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Novel set in 19th Century Tsarist Russia (Belarus, Poland)

3rd June 2020

The Slaughterman’s Daughter by Yaniv Iczkovits, novel set in 19th century Tsarist Russia (Belarus, Poland).

Novel set in 19th Century Tsarist Russia

It is 1894 and Mende Speismann is struggling.  Her good-for-nothing husband abandoned Mende and her two girls ten months ago and disappeared off to find a better life elsewhere.  With no husband’s wages, Mende and her eldest daughter are forced to clean for wealthier residents of Motal.  As it nears Mende’s 26th birthday, her sister, Fanny, comes to take over Mende’s work so that she can have a day off and Mende, seized by some crazy impulse, sets off to the market.  She intends allowing herself just one treat out of her savings but ends up splurging the lot and, when she comes to her senses, discovers that no one is prepared to refund her money.  In despair, she takes Zizek Breshov’s boat across the river, but half way, she throws herself over the side meaning to take her life.

Fortunately, Mende recovers, but Fanny decides that she must take some drastic action to alleviate her sister’s plight. She leaves her own family and sets out for Minsk in search of her brother in law, persuading the town’s eccentric, Zizek Breshov, to accompany her.  Fanny is made of sterner stuff than her sister.  When she was only ten years old, her father (the slaughter man of the title) gave her a ritual slaughtering knife and Fanny quickly demonstrated great skill at the trade, so much so that she was known to her neighbours as the wild chayeh (beast).  Zizek and Fanny set out on their journey but are soon set upon by a band of robbers whom Fanny dispatches with lightning skill and complete sang-froid.  The brutal killings draw the attention of the head of the secret police, Piotr Novack, who pursues Fanny and Zizek, thinking that the crime is part of a plot against the Tsar.  A remarkable adventure follows.  Zizek and Fanny meet a host of odd characters; they are arrested, imprisoned and escape, again thanks to Fanny’s skill with her blade, but Fanny never loses sight of her mission – to locate her wayward brother in law.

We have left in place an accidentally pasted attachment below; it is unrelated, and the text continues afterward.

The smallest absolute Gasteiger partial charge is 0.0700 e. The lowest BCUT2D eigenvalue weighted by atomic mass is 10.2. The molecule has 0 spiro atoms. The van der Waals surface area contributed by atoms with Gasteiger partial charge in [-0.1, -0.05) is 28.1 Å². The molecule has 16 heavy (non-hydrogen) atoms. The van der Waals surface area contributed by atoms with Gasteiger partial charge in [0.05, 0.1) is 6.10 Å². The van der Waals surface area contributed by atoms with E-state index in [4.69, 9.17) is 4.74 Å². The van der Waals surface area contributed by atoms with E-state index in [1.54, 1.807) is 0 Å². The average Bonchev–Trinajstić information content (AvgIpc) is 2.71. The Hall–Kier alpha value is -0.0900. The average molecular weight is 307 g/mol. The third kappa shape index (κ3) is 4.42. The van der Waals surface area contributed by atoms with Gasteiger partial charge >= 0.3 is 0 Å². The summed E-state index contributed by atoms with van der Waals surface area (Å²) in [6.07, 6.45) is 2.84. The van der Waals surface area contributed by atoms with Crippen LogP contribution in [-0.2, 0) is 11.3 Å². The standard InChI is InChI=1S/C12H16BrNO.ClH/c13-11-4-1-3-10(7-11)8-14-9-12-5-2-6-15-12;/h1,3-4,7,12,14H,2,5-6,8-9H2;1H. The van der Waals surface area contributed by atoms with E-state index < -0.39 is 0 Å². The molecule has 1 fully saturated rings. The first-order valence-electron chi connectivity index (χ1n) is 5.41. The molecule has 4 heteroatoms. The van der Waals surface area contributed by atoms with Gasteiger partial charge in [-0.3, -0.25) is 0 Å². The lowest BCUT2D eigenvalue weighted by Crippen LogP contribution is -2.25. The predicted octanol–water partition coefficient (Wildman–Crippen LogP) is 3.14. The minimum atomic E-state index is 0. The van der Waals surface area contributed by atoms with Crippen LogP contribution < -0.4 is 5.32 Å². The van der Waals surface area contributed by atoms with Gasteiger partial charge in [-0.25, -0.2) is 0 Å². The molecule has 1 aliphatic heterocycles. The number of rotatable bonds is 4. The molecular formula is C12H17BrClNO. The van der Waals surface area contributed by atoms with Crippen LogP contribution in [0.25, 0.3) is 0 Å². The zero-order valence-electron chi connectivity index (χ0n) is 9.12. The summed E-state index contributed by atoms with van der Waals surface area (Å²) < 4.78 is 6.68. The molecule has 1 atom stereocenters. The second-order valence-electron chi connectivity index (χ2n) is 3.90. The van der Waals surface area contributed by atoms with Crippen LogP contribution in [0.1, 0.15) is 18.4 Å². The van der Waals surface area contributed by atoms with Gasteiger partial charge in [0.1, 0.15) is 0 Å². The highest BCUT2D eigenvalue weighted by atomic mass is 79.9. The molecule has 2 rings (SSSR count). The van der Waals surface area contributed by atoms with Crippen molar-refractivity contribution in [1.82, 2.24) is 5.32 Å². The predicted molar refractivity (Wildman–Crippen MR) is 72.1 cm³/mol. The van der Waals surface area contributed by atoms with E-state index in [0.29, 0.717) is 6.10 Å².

This is a huge, sweeping tale filled with the most memorable and engaging characters.  Fanny is completely irrepressible and the reader finds themselves admiring her, even while recoiling in the face of her brutality. The growing relationship between Fanny and the silent and reclusive Zizek is intriguing and the portrayal of the unfortunate Piotr Novak, as he attempts to infiltrate the Jewish community, is delightful.

Iczkovits’ prose style is unique.  The novel is crammed with wonderful descriptions, with rich and detailed imagery, that sometimes seems tongue-in-cheek, almost slipping into black humour. He certainly gives the reader a real flavour of time and place.  This is a meandering, episodic narrative with many detours from the main tale, which could have proved irritating but, in fact, each detour is so intriguing that you’re happy to wander off track.

This is the kind of storytelling that you rarely meet with nowadays – a sheer delight from start to finish.

Ellen for the TripFiction Team

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